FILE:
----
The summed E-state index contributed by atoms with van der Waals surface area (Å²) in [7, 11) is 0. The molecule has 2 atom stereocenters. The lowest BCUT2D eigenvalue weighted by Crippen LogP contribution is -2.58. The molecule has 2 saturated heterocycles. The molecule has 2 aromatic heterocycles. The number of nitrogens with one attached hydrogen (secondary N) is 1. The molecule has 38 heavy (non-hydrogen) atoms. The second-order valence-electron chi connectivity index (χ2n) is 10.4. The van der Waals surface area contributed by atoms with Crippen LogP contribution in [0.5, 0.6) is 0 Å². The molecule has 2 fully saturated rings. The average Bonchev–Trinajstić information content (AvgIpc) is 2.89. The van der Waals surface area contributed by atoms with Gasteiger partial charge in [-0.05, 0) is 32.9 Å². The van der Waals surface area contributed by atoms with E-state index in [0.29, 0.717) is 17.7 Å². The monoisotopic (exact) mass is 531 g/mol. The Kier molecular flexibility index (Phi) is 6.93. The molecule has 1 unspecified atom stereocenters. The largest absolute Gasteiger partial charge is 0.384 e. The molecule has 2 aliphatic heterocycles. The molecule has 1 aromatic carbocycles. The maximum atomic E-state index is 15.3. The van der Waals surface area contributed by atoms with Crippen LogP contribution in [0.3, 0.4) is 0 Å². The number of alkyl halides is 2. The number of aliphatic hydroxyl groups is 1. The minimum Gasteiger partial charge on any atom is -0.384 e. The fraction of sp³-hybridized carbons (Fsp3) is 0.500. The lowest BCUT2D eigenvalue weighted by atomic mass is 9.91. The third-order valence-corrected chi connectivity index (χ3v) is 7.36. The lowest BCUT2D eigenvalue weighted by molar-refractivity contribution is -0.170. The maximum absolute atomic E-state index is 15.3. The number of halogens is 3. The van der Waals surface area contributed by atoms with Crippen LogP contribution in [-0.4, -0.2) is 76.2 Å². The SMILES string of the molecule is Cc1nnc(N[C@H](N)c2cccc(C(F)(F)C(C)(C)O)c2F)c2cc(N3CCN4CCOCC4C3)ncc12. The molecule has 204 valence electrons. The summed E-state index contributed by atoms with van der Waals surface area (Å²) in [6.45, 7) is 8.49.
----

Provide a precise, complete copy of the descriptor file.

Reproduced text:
The summed E-state index contributed by atoms with van der Waals surface area (Å²) in [7, 11) is 0. The molecule has 2 atom stereocenters. The lowest BCUT2D eigenvalue weighted by Crippen LogP contribution is -2.58. The molecule has 2 saturated heterocycles. The molecule has 2 aromatic heterocycles. The number of nitrogens with one attached hydrogen (secondary N) is 1. The molecule has 38 heavy (non-hydrogen) atoms. The second-order valence-electron chi connectivity index (χ2n) is 10.4. The van der Waals surface area contributed by atoms with Crippen LogP contribution in [0.5, 0.6) is 0 Å². The molecule has 2 fully saturated rings. The average Bonchev–Trinajstić information content (AvgIpc) is 2.89. The van der Waals surface area contributed by atoms with Gasteiger partial charge in [-0.05, 0) is 32.9 Å². The van der Waals surface area contributed by atoms with E-state index in [0.29, 0.717) is 17.7 Å². The monoisotopic (exact) mass is 531 g/mol. The Kier molecular flexibility index (Phi) is 6.93. The molecule has 1 unspecified atom stereocenters. The largest absolute Gasteiger partial charge is 0.384 e. The molecule has 2 aliphatic heterocycles. The molecule has 1 aromatic carbocycles. The maximum atomic E-state index is 15.3. The van der Waals surface area contributed by atoms with Crippen LogP contribution in [0.3, 0.4) is 0 Å². The number of alkyl halides is 2. The number of aliphatic hydroxyl groups is 1. The minimum Gasteiger partial charge on any atom is -0.384 e. The fraction of sp³-hybridized carbons (Fsp3) is 0.500. The lowest BCUT2D eigenvalue weighted by atomic mass is 9.91. The third-order valence-corrected chi connectivity index (χ3v) is 7.36. The lowest BCUT2D eigenvalue weighted by molar-refractivity contribution is -0.170. The maximum absolute atomic E-state index is 15.3. The number of halogens is 3. The van der Waals surface area contributed by atoms with Crippen LogP contribution in [-0.4, -0.2) is 76.2 Å². The SMILES string of the molecule is Cc1nnc(N[C@H](N)c2cccc(C(F)(F)C(C)(C)O)c2F)c2cc(N3CCN4CCOCC4C3)ncc12. The molecule has 204 valence electrons. The summed E-state index contributed by atoms with van der Waals surface area (Å²) in [6.45, 7) is 8.49.